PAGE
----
It is Gospel true that we are saved and delivered from God’s righteous judgment by God’s grace alone, through faith alone, in Christ alone. We are saved by grace alone and not of our own doing and not of our works lest any of us should any of us boast.[4]

Genuine faith in Jesus, however, changes the kinds of seed with which we sow and it changes the kind of harvest we then enjoy. God’s grace does not negate the necessity of sowing good seed in our life. God’s grace, instead, kindles the sowing of good seed. God’s grace does not move us to become careless in our sowing. God’s grace moves us to become constant in sowing good seed. The truth is this: if, in unbelief, we sow sin and selfishness we will reap destruction in our life. However, if, in faith, we sow worship unto God we will reap eternal life.

Since we will absolutely reap exactly what we sow, we do not loose heart in “doing good”. We do not loose heart in those things that bring glory to God. We do not loose heart in committing our self to communicating Jesus and His Gospel through our words and through our life. Paul knows such a life is not easy. Sowing good seed is often laborious and hard. Sowing bad seed is usually very easy, but we do not loose heart in the labor of sowing good seed because we know for sure we will reap if we do not give up.

The second law of sowing and reaping is: We reap more than we so. The sowing of wind leads to the reaping of a tornado. We sow one seed of corn in the ground and we harvest a whole ear of corn. The average ear of corn has approximately four hundred to six hundred kernels arranged in sixteen rows.

If we sow the wind of folly we will reap the whirlwind of destruction and devastation. No sin, however small, is harmless. Satan loves to convince us a little bit of fleshly living will not bring grave consequences to our life. Indeed, God tells us our follies multiply our sorrows. For instance, a little indulgence in lustful thinking can kindle a flame of sexual sin which burns down our entire family. A little allowance of spiritual neglect in our home can lead to unbelief in our children’s life.

I think of Eli who had two children, Hophni and Phinehas, who died ignoble deaths under the judgment hand of the Lord. God tells us Eli is a godly man, but his sons were “worthless men for they did not know the Lord”.[5] Here is the indictment upon Eli,

1 Samuel 3:12 On that day I will fulfill against Eli all that I have spoken concerning his house, from beginning    to end. 13 And I declare to him that I am about to punish his house forever, for the iniquity that he knew, because his sons were blaspheming God, and he did not restrain them.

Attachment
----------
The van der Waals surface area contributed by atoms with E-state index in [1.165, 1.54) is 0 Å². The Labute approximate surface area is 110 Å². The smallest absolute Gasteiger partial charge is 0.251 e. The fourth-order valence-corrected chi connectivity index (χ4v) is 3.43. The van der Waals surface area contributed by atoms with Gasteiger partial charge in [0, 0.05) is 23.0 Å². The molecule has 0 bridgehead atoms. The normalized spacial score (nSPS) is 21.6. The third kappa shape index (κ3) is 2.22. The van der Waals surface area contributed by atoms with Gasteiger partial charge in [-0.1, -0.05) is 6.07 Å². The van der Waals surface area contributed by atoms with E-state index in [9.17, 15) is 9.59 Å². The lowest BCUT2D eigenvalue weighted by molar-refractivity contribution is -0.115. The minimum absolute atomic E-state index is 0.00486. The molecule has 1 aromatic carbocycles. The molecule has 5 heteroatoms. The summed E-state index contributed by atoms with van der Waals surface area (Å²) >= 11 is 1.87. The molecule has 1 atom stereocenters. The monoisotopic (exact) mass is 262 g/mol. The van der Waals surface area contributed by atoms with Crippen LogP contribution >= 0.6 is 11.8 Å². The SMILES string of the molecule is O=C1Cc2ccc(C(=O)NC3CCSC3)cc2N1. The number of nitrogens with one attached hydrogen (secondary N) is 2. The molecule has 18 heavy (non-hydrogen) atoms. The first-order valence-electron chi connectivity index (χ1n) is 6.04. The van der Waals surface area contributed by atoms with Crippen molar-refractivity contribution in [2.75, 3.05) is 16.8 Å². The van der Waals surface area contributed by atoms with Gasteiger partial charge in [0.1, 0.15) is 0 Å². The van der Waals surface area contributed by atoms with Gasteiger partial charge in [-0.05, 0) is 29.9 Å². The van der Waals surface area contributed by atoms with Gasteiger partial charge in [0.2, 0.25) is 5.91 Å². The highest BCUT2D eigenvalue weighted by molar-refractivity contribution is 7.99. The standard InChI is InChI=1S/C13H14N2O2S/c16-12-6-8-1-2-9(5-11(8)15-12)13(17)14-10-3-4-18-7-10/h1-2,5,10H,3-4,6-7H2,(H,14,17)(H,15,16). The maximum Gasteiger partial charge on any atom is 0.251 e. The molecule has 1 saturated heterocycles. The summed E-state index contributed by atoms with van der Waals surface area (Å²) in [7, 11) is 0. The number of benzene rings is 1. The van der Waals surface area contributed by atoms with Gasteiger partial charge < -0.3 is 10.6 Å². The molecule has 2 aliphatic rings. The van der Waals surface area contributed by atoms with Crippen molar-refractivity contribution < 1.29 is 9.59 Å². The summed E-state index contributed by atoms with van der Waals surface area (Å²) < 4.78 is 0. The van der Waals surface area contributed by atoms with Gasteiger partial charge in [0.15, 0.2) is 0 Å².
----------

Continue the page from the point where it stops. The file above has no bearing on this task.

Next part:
We are not told how Eli did not restrain them, but he did not restrain them by teaching them Scripture, by continually praying over their lives and calling them to repentance and faith.

Dads, you are sowing seeds for the joy of your family by the way you use your time and energy. Your spiritual commitment to teach your sons and daughters the Word, to disciple them, to discipline them in love, to pray over the, to show them how to live for the glory of God will yield a great harvest. But, if we neglect this we are sowing the seeds of spiritual neglect in their life.

Young people, sometimes youthful transgressions are excused by the thinking, “I am young. I am sowing a little of my wild oats.” Most sins which destroy older men and women were begun in their youth. There was a maxim I learned as a young man and I believe it is biblical and true: Sow a thought and you reap a act. Sow an act and you reap a habit. Sow a habit and you reap a character. Sow a character and you reap eternal destiny.[6] We always reap more than we sow.

The third law of sowing and reaping is: We reap later than we sow,

7b …and they shall reap the whirlwind.

This is yet in the future. One never reaps corn or beans in the same season those seeds are planted. Some crops have a very short maturation season and some crops have a very long maturation season. Satan loves to make a person believe the fact that they did not reap God’s judgment on the day they planted the seed of sin means judgment does not exist or that God does not really care and He looks right over the sin as though it is a little, small thing. No, the law of sowing and reaping tells us we will reap later than we sow. Whether God’s judgment is swift or slow, it is certain.

There is a positive and negative side to the laws of spiritual sowing and reaping. Israel got on the down side, on the negative side, of those laws and they will suffer immeasurably for it. What kind of seed was Israel planting in Hosea’s day?

Israel has become a negative example to us as to what to avoid. We find in the text four disastrous seeds of rebellion they are sowing in their Nation. The first is the seed of false testimony,

To me they cry, “My God, we—Israel—know you.”

Notice the personal way they talk about God. They say, “My God!” They do not say, “Oh, Lord,” or “Great God,” but they say, “My God.” Then they say, “we know You.” That word “know” is a term associated with intimate, relational knowledge of a person, but do they truly know God and is their testimony genuine and authentic? The answer is, “No!”,

3a Israel has spurned the good…